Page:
Argentines voted on Sunday in a primary election that will be a foretaste ahead of the general election in October. How eager are the citizens to change? In a country with one of the worst inflation rates in the world.
The primaries will decide who will be the presidential candidate in the main center-right opposition coalition in which Buenos Aires Mayor Horacio Rodriguez Larreta faces former Security Minister Patricia Bullrich.
Who is almost certain to run against Economy Minister Sergio Massa, who faces a left-wing challenger to become the governing coalition’s candidate. Center-left President Alberto Fernandez has decided not to run for re-election because he suffers from low approval ratings amid annual inflation in the United States more than 100%And increasing poverty and a Rapid currency depreciation.
The preliminary stage will also finally give a firm answer about the amount of starter traction Right-wing populist candidate Javier Milli acquired with the voters. A fan of former US President Donald Trump, Millie attracted voters with her anti-establishment message and resonated with young people in particular.
There were delays in voting at some polling sites in the capital amid difficulties using new electronic voting machines to select candidates for mayor and other local offices. A judge responsible for the electoral process criticized what she described as a “degree of improvisation” and said that the voting time could be extended.
Long lines meant some people had to wait up to two hours to cast their ballots, forcing some polling stations in Buenos Aires to remain open past the official closing time of 6pm local time (9pm GMT). The authorities said that all those in line would be able to cast their ballots.
Preliminary results are expected to start appearing about three hours after polling stations close, although delays at polling sites could push this later.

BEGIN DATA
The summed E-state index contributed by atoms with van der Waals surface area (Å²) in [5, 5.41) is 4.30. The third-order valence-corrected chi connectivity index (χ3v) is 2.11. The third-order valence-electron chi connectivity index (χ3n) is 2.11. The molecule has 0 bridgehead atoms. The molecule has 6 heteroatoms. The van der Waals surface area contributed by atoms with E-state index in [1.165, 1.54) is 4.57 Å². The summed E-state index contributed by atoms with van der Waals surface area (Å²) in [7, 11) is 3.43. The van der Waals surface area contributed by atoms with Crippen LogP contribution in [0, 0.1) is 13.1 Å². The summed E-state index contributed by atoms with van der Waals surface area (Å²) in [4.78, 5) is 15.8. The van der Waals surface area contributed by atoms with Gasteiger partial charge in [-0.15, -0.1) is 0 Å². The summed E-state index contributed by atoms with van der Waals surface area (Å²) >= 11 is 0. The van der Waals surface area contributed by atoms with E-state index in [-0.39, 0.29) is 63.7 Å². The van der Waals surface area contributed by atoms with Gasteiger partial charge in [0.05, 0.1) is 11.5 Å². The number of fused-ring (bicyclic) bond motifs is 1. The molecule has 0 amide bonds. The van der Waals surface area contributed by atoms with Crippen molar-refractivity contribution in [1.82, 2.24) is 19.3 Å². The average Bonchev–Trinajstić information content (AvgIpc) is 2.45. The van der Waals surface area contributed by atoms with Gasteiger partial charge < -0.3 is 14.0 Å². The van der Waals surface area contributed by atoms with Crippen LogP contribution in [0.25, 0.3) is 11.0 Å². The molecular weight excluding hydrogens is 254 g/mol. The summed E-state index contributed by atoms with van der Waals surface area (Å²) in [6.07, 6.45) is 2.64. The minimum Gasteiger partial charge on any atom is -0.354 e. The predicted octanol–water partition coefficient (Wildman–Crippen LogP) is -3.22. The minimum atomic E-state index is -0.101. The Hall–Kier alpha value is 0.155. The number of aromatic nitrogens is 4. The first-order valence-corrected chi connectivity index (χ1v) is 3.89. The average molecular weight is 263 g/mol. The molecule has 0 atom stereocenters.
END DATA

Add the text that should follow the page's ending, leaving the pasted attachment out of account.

In the run-up to Sunday’s election, the campaign has been largely dominated by the sometimes bitter rivalry between Bullrich and Larita. Pollsters say the winner of this race will have a strong chance of becoming president amid public anger at the government over the country’s economic malaise.
Asked what the preliminary discussions could mean for the coalition, Larrieta assured reporters that there would be unity after Sunday’s vote. Always together, said Larita. “Yesterday, today, tomorrow, always together.”
Former President Mauricio Macri (2015-2019), a leader in the main opposition coalition, called on Argentines to cast their ballots on Sunday to “leave an era that has brought us so much hurt and grief.”
The primaries are taking place amid hidden concern about how the vote will affect the economy. Four years ago, the unexpectedly strong performance of incumbent President Fernandez sent a sharp drop in the currency’s value as markets saw initial results indicating that the business-friendly Macri was on his way out.
After casting his vote on Sunday, Massa told reporters that the Economy Ministry is working on the issue.
“On Friday, from noon to afternoon, and yesterday, back at the Ministry of Economy, we worked with the team so that the week and the markets would not, in some way, affect people’s daily lives,” Massa said.
Once results start to come in, particular attention will be paid to signs that the main center-right opposition may win the presidential election outright and avoid a second runoff in November.
After casting his vote, Fernandez made it clear that he expected the presidential race would not end quickly.
“We have begun an election process that will likely end in November,” said Fernandez, who was largely absent from the campaign. His vice president, Cristina Fernandez, who was the country’s president from 2007 to 2015, has also not appeared on the campaign trail so far.
The economy has largely dominated the debates leading up to Sunday’s election, but crime suddenly took center stage in the final days of the campaign after an 11-year-old girl was killed during a kidnapping robbery in a Buenos Aires suburb. Wednesday. There was also outrage in Buenos Aires after the death of a left-wing political activist who suffered a heart attack while in police custody. during a protest on Thursday.
Many in Buenos Aires expressed their anger at the politicians and said they had little faith that things would change.
“Whoever does, things will stay the same,” said Jennifer Marin, a retail worker.
Political leaders pushed citizens to cast ballots amid concerns that turnout might be lower than usual amid a lack of enthusiasm. Although voting is compulsory, the fine for not casting a vote is largely symbolic. The most recent national elections saw a turnout of around 70%.
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